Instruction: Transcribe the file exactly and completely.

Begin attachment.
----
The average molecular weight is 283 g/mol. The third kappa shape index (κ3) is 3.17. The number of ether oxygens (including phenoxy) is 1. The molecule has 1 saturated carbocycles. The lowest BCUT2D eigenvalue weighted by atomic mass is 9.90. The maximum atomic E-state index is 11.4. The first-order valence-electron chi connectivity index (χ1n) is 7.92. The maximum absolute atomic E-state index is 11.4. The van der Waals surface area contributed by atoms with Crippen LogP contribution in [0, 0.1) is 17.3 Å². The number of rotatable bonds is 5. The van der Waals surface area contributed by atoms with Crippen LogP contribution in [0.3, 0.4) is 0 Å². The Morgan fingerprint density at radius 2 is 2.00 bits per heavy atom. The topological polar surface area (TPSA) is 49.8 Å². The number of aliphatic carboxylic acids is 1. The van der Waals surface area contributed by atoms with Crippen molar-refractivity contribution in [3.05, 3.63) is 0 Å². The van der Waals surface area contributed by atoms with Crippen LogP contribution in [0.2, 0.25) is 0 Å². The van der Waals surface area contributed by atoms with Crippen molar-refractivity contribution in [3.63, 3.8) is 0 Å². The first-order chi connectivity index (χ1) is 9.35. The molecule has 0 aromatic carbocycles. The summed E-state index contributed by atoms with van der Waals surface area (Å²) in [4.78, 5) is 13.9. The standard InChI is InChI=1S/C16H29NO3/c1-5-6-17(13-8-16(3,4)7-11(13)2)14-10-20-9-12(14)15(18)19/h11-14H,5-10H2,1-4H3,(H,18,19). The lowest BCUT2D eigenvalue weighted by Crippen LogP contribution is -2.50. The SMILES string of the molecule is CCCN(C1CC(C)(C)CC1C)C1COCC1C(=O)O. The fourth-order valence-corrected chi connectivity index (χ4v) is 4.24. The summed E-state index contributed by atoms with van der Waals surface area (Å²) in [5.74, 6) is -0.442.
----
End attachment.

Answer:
The average molecular weight is 283 g/mol. The third kappa shape index (κ3) is 3.17. The number of ether oxygens (including phenoxy) is 1. The molecule has 1 saturated carbocycles. The lowest BCUT2D eigenvalue weighted by atomic mass is 9.90. The maximum atomic E-state index is 11.4. The first-order valence-electron chi connectivity index (χ1n) is 7.92. The maximum absolute atomic E-state index is 11.4. The van der Waals surface area contributed by atoms with Crippen LogP contribution in [0, 0.1) is 17.3 Å². The number of rotatable bonds is 5. The van der Waals surface area contributed by atoms with Crippen LogP contribution in [0.3, 0.4) is 0 Å². The Morgan fingerprint density at radius 2 is 2.00 bits per heavy atom. The topological polar surface area (TPSA) is 49.8 Å². The number of aliphatic carboxylic acids is 1. The van der Waals surface area contributed by atoms with Crippen molar-refractivity contribution in [3.05, 3.63) is 0 Å². The van der Waals surface area contributed by atoms with Crippen LogP contribution in [0.2, 0.25) is 0 Å². The van der Waals surface area contributed by atoms with Crippen molar-refractivity contribution in [3.63, 3.8) is 0 Å². The first-order chi connectivity index (χ1) is 9.35. The molecule has 0 aromatic carbocycles. The summed E-state index contributed by atoms with van der Waals surface area (Å²) in [4.78, 5) is 13.9. The standard InChI is InChI=1S/C16H29NO3/c1-5-6-17(13-8-16(3,4)7-11(13)2)14-10-20-9-12(14)15(18)19/h11-14H,5-10H2,1-4H3,(H,18,19). The lowest BCUT2D eigenvalue weighted by Crippen LogP contribution is -2.50. The SMILES string of the molecule is CCCN(C1CC(C)(C)CC1C)C1COCC1C(=O)O. The fourth-order valence-corrected chi connectivity index (χ4v) is 4.24. The summed E-state index contributed by atoms with van der Waals surface area (Å²) in [5.74, 6) is -0.442.